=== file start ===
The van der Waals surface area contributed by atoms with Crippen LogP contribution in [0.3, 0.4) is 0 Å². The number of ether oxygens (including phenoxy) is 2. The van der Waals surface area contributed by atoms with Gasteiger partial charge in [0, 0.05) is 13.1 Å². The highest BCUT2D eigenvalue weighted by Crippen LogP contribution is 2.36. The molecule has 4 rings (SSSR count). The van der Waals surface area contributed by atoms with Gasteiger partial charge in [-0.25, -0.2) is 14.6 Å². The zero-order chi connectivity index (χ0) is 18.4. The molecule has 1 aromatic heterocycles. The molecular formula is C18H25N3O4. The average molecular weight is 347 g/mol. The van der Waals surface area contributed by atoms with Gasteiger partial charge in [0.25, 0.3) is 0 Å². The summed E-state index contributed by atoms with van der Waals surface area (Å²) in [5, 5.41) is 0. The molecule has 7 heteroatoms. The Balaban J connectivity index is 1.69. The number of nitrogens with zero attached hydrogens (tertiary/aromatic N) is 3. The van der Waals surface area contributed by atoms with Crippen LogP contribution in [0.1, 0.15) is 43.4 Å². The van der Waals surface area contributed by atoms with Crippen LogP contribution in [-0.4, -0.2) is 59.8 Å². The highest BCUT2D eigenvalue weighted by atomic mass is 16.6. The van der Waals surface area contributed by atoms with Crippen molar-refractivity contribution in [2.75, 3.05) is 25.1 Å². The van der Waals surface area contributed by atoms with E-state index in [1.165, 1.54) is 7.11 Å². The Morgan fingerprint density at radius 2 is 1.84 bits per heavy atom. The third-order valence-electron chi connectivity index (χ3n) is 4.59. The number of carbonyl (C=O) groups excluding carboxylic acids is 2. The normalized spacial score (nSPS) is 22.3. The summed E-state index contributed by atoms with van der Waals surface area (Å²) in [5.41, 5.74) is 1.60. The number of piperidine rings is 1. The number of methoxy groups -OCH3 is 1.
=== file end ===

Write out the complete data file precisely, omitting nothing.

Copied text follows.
The van der Waals surface area contributed by atoms with Crippen LogP contribution in [0.3, 0.4) is 0 Å². The number of ether oxygens (including phenoxy) is 2. The van der Waals surface area contributed by atoms with Gasteiger partial charge in [0, 0.05) is 13.1 Å². The highest BCUT2D eigenvalue weighted by Crippen LogP contribution is 2.36. The molecule has 4 rings (SSSR count). The van der Waals surface area contributed by atoms with Gasteiger partial charge in [-0.25, -0.2) is 14.6 Å². The zero-order chi connectivity index (χ0) is 18.4. The molecule has 1 aromatic heterocycles. The molecular formula is C18H25N3O4. The average molecular weight is 347 g/mol. The van der Waals surface area contributed by atoms with Gasteiger partial charge in [0.25, 0.3) is 0 Å². The summed E-state index contributed by atoms with van der Waals surface area (Å²) in [5, 5.41) is 0. The molecule has 7 heteroatoms. The Balaban J connectivity index is 1.69. The number of nitrogens with zero attached hydrogens (tertiary/aromatic N) is 3. The van der Waals surface area contributed by atoms with Crippen LogP contribution in [0.1, 0.15) is 43.4 Å². The van der Waals surface area contributed by atoms with Crippen LogP contribution in [-0.4, -0.2) is 59.8 Å². The highest BCUT2D eigenvalue weighted by atomic mass is 16.6. The van der Waals surface area contributed by atoms with Crippen molar-refractivity contribution in [2.75, 3.05) is 25.1 Å². The van der Waals surface area contributed by atoms with E-state index in [1.165, 1.54) is 7.11 Å². The Morgan fingerprint density at radius 2 is 1.84 bits per heavy atom. The third-order valence-electron chi connectivity index (χ3n) is 4.59. The number of carbonyl (C=O) groups excluding carboxylic acids is 2. The normalized spacial score (nSPS) is 22.3. The summed E-state index contributed by atoms with van der Waals surface area (Å²) in [5.41, 5.74) is 1.60. The number of piperidine rings is 1. The number of methoxy groups -OCH3 is 1.